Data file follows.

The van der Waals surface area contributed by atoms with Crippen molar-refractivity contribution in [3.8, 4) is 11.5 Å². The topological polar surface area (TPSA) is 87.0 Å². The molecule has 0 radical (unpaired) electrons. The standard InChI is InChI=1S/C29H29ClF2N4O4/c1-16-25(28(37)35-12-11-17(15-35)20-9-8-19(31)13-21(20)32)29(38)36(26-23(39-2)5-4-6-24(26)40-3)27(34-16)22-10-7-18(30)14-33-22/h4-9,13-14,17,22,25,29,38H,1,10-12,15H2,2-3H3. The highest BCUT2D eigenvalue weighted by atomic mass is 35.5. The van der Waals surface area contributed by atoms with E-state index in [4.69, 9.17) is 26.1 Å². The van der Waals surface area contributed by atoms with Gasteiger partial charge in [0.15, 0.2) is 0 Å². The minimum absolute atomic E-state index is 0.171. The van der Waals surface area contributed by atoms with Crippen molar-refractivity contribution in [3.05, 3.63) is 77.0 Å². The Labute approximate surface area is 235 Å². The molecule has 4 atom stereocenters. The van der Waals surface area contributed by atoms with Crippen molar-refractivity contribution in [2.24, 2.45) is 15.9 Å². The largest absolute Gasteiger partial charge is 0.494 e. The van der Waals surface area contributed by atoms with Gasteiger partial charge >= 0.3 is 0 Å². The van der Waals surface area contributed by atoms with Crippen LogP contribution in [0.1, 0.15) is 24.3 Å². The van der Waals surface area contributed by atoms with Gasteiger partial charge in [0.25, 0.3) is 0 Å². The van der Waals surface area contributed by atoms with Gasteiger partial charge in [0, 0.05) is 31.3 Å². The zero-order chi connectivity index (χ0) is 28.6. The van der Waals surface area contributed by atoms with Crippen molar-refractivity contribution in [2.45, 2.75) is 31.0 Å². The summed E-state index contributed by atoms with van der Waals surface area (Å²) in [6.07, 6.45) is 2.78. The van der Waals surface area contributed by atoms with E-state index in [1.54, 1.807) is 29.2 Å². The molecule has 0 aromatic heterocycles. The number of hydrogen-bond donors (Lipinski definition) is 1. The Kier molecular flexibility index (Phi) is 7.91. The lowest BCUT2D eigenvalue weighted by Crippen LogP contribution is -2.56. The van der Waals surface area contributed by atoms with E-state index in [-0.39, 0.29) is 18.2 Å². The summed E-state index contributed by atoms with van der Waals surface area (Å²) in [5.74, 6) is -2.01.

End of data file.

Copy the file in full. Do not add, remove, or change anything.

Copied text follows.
The van der Waals surface area contributed by atoms with Crippen molar-refractivity contribution in [3.8, 4) is 11.5 Å². The topological polar surface area (TPSA) is 87.0 Å². The molecule has 0 radical (unpaired) electrons. The standard InChI is InChI=1S/C29H29ClF2N4O4/c1-16-25(28(37)35-12-11-17(15-35)20-9-8-19(31)13-21(20)32)29(38)36(26-23(39-2)5-4-6-24(26)40-3)27(34-16)22-10-7-18(30)14-33-22/h4-9,13-14,17,22,25,29,38H,1,10-12,15H2,2-3H3. The highest BCUT2D eigenvalue weighted by atomic mass is 35.5. The van der Waals surface area contributed by atoms with E-state index in [4.69, 9.17) is 26.1 Å². The van der Waals surface area contributed by atoms with Gasteiger partial charge in [0.15, 0.2) is 0 Å². The minimum absolute atomic E-state index is 0.171. The van der Waals surface area contributed by atoms with Crippen molar-refractivity contribution in [3.05, 3.63) is 77.0 Å². The Labute approximate surface area is 235 Å². The molecule has 4 atom stereocenters. The van der Waals surface area contributed by atoms with Crippen molar-refractivity contribution in [2.24, 2.45) is 15.9 Å². The largest absolute Gasteiger partial charge is 0.494 e. The van der Waals surface area contributed by atoms with Gasteiger partial charge >= 0.3 is 0 Å². The van der Waals surface area contributed by atoms with Crippen LogP contribution in [0.1, 0.15) is 24.3 Å². The van der Waals surface area contributed by atoms with Gasteiger partial charge in [0.25, 0.3) is 0 Å². The van der Waals surface area contributed by atoms with Gasteiger partial charge in [0, 0.05) is 31.3 Å². The zero-order chi connectivity index (χ0) is 28.6. The van der Waals surface area contributed by atoms with Crippen molar-refractivity contribution in [2.45, 2.75) is 31.0 Å². The summed E-state index contributed by atoms with van der Waals surface area (Å²) in [6.07, 6.45) is 2.78. The van der Waals surface area contributed by atoms with E-state index in [1.54, 1.807) is 29.2 Å². The molecule has 0 aromatic heterocycles. The number of hydrogen-bond donors (Lipinski definition) is 1. The Kier molecular flexibility index (Phi) is 7.91. The lowest BCUT2D eigenvalue weighted by Crippen LogP contribution is -2.56. The van der Waals surface area contributed by atoms with E-state index in [-0.39, 0.29) is 18.2 Å². The summed E-state index contributed by atoms with van der Waals surface area (Å²) in [5.74, 6) is -2.01.